My children read those books at Holy Hour (at other times, too, but almost always at holy hour). We would go once a week, and I would often take just one or two of the children. Spending that time with Our Lord in real companionship was formative for them. After the holy hour we would go out to get an ice cream together, and have a chance to talk. I had great conversations with my children after Holy Hours.
Our homeschooling community had Holy half hours for the children on First Fridays. We would have the young children have the first Holy half hour, and then they would have a little talk for the next half hour, while the older children had a talk for the first half hour and then made their Holy half hour for the second half hour. Then we would all go to the park. That was a faith formation opportunity for my children, because they got to talk to Jesus, hear about the faith from a wonderful holy older woman in our community, and then see that there were a whole lot of other people who also thought this was important.
The natural moral order was addressed, in my house, with stories, as well as with directed activities. Aesop’s Fables, the stories in the Moral Compass, and good stories like those recommended in Monica Speech’s PACE Program were all read in my house. I read them aloud, I gave them to the children as directed reading, and I had a shelf for individual children with books like those that I thought they would particularly like. We read Pollyanna, Mrs. Wiggs and the Cabbage Patch, Understood Betsy, Heidi, The Mixed Up Files of Mrs. Basil E. Frankweiler, The Good Master, The Chestry Oak, The Singing Tree, The Open Gate, The Blue Willow, Strawberry Girl, All of Kind Family, the Hilda Van Stockum stories, Reb and Redcoats, Little Lord Fauntleroy, The Secret Garden, A Little Princess, The Lost Prince, The Letzenstein Chronicles, They Loved to Laugh, Eight Cousins, A Rose in Bloom, An Old Fashioned Girl, Jack and Jill, The Five Little Peppers, 20,000 Leagues Under the Sea, Anne of Green Gables, the Marion Taggert books, Marion Renick’s baseball books, and The Lord of the Rings, as well as stories that more directly deal with the supernatural order, like the Narnian Chronicles and Father Finn stories. All of these stories dealt with moral virtue. Modeling is important for all of us. Stories are one way to provide that modeling. Our own practices are another way to provide modeling. The formation of the will as oriented to God and to others is learned from models.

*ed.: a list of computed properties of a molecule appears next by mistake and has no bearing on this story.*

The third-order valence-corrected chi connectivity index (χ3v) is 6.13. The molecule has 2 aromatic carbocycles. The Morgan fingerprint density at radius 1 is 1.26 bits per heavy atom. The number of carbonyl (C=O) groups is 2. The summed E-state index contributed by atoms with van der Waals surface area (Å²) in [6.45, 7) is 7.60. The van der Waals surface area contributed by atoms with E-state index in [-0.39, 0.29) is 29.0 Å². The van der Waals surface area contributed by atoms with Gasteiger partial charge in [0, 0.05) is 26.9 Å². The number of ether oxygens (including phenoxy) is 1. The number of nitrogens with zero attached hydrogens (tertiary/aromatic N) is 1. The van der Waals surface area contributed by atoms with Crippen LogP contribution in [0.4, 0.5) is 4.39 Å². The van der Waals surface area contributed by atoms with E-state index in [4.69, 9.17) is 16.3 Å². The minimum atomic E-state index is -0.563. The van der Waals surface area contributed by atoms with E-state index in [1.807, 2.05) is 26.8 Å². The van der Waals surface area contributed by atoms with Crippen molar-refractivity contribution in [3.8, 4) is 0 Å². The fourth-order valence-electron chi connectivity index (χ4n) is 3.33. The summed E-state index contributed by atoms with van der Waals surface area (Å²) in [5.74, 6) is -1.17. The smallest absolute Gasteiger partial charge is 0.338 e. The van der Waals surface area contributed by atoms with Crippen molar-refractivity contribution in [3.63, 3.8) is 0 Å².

Leading by example
Our own generosity in life forms our children. In the encyclical Dies Domini, Pope St. John Paul II tells us that in addition to celebrating the Eucharist with our parish community, generous sharing of our gifts is appropriate to our Sunday celebration. Giving food to the poor, visiting those in nursing homes, doing something for single moms, mentoring young Catholic moms, providing extended family dinners are all ways of revealing the generosity of heart that comes from living the Gospel. Pro-life work done on any day is a good model for how to live out the Gospel. I think, in our day and age, it is important for the children to have an opportunity to participate in pro-life work. Abortion is the greatest evil of our time.
A Gift from God
I have two final thoughts about family faith formation. The first is “what is given is a gift”. One of my former students talked about this in a ‘testimony’ she gave about homeschooling. She said that, among other things, homeschooling had taught her that what was given was a gift. She was talking about family life, specifically. She said that when she was in a brick and mortar school she thought of family as something one could choose to participate in or not. If it was fun, or nothing ‘better’ was going on, then she would participate in the family’s activities. But once she was homeschooling she couldn’t get away from her family. She had to participate all the time. She had to work out disagreements, and she had to make her family life fun, or there would be no fun, most of the time. Her family was given to her, full time. And she came to realize it was a gift from God. She learned how to live in a family, and how to work together with people of different temperaments. She learned how to make activities fun, even if they weren’t what she would have first chosen. She came to see that she had been given a great gift in her family.